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Singapore-MIT Alliance for Research and Technology (SMART)

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ElectronicsWeekly.com

Researchers from the Singapore-MIT Alliance for Research and Technology (SMART) have found that twisting crystal films can be used to control light emissions from materials, reports Steve Bush for ElectronicsWeekly.com.

Gizmodo

Gizmodo reporter Victoria Song writes that a new study by researchers from the Singapore-MIT Alliance for Research and Technology (SMART) finds that “not only do rideshares increase congestion, but they also made traffic jams longer, led to a significant decline in people taking public transit, and haven’t really impacted car ownership.”

E&T

A new study by researchers from the Singapore-MIT Alliance for Research and Technology (SMART) finds that ride-sharing services can lead to increased congestion, both in intensity and duration, reports E&T. “While mathematical models in prior studies showed that the potential benefit of on-demand shared mobility could be tremendous, our study suggests that translating this potential into actual gains is much more complicated in the real world,” says Prof. Jinhua Zhao.

HealthCare Asia Daily

Singapore-MIT Alliance for Research and Technology (SMART) researchers have developed a new lab-free immune profiling assay that can be used “to better profile aggressive, rapidly changing host immune response in cases of infection, for example COVID-19,” reports HealthCare Asia Daily.

Scientific Inquirer

A new assay developed by researchers from the Critical Analytics for Manufacturing Personalized-Medicine (CAMP), an Interdisciplinary Research Group (IRG) at the Singapore-MIT Alliance for Research and Technology (SMART), can profile the “rapidly changing host immune response in case of infection, in a departure from existing methods that focus on detecting the pathogens themselves,” reports the Scientific Inquirer.

European Pharmaceutical Review

European Pharmaceutical Review reporter Hannah Balfour writes that researchers from the Singapore-MIT Alliance for Research and Technology have developed a new dissolvable gelatin microcarrier that can help enhance cell production. “Innovations in microcarriers will aid in the scalability of certain cell types such as mesenchymal stromal cells for cell-based therapy, including for regenerative medicine applications,” says Associate Provost Krystyn Van Vliet.

Health Europa

Researchers from the Singapore-MIT Alliance for Research and Technology (SMART) Critical Analytics for Manufacturing Personalized Medicine (CAMP) research group have been awarded new research grants aimed at supporting work exploring personalized medicine and cell therapy, reports Health Europa. “In addition to our existing research on our three flagship projects, we hope to develop breakthroughs in manufacturing other cell therapy platforms that will enable better medical treatments and outcomes for society,” says Associate Provost Krystyn Van Vliet.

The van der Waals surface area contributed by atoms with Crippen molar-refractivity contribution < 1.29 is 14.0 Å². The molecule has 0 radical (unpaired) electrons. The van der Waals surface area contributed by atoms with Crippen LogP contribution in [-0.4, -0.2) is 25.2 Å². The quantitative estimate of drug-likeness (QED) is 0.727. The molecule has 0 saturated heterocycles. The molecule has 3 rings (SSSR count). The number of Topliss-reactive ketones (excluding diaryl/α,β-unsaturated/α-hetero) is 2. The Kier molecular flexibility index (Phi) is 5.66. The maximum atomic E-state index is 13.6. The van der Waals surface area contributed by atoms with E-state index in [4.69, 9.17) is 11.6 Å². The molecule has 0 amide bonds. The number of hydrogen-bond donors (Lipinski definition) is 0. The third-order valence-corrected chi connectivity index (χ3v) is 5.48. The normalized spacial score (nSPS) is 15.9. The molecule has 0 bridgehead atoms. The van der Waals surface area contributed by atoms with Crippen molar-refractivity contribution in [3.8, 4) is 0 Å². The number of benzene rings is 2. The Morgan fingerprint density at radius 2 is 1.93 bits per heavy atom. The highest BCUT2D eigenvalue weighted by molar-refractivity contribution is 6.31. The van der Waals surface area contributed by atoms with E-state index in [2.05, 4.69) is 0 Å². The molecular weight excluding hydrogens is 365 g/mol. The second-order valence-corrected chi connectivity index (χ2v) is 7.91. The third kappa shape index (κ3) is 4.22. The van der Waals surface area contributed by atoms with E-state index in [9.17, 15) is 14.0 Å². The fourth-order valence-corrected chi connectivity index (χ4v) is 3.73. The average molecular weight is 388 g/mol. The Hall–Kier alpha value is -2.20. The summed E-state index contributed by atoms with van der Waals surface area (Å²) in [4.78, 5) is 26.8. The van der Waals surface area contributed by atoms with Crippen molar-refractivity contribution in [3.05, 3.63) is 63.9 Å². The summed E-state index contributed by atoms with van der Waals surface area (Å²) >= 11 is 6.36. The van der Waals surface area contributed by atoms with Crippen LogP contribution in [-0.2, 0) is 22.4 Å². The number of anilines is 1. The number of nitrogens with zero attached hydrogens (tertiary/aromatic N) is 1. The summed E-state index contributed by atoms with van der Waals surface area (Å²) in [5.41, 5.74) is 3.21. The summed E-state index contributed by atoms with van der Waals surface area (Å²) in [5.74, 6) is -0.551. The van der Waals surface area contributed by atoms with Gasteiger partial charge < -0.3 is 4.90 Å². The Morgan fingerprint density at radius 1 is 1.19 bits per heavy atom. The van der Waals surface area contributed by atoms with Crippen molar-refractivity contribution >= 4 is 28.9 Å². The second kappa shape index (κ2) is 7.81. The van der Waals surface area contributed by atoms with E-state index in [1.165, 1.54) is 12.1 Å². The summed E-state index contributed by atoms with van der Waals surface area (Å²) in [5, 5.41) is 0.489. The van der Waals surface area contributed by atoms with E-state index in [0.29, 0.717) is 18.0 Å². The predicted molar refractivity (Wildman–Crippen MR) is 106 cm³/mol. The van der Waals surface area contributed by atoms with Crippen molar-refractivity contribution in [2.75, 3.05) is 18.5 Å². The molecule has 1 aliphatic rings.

Tech Explorist

Tech Explorist reporter Amit Malewar writes that researchers from Singapore-MIT Alliance for Research and Technology (SMART) have “demonstrated a new way to manufacture human red blood cells (RBCs) that cuts the culture time by half compared to existing methods.”

Indvstrvs

Writing for Indvstrvs, Prof. Eugene Fitzgerald, CEO and director of the Singapore-MIT Alliance for Research and Technology (SMART), explores new advances in silicon technologies. “With silicon computing saturating, the key to the future is interconnecting with other systems wirelessly and at lower power,” writes Fitzgerald.

SciDevNet

A study by researchers from MIT’s Singapore-MIT Alliance for Research and Technology (SMART) finds antibiotic resistance in some types of bacteria may be reversed using hydrogen sulphide, reports Melanie Sison for SciDevNet. “This is a very exciting discovery because we are the first to show that H2S can, in fact, improve sensitivity to antibiotics and even reverse antibiotic resistance in bacteria that do not naturally produce the agent,” says Wilfried Moreira, a principal investigator at SMART.

Scientific American

Writing for Scientific American, Carolyn Barber spotlights how researchers from MIT are developing cheap, fast and easy to use diagnostics for Covid-19 that can deliver results in minutes. “They are called lateral flow assays, but manifestly they are paper-strip tests that have an antibody embedded on filter paper,” writes Barber. “If a saliva sample has coronavirus present, the antibody will bind that viral antigen, turning the test positive, much like a pregnancy test works.”

Health Europa

Researchers from the Singapore-MIT Alliance for Research and Technology have “discovered a way to increase antimicrobial sensitivity in bacteria by exposing them to hydrogen sulphide (H2S),” reports Health Europa.

USA Today

Reporting for USA Today, Karen Weintraub spotlights how researchers from MIT and 3M are collaborating on a rapid, low-cost diagnostic test for Covid-19. "The world needs as many useful tests as possible as fast as possible," says Prof. Hadley Sikes.

CNBC

CNBC reporter Will Feur spotlights how researchers from MIT are working with 3M on developing a rapid coronavirus antigen test. The test “will be a paper-based point-of-care testing device, which will help reduce the cost,” Feur explains.

Reuters

Researchers from MIT and 3M are developing a new rapid antigen test for Covid-19, reports Carl O’Donnell for Reuters. “The test would produce results within minutes and could be administered on a low-cost, paper-based device, similar to a home pregnancy test, that could be delivered at the point of care,” writes O’Donnell.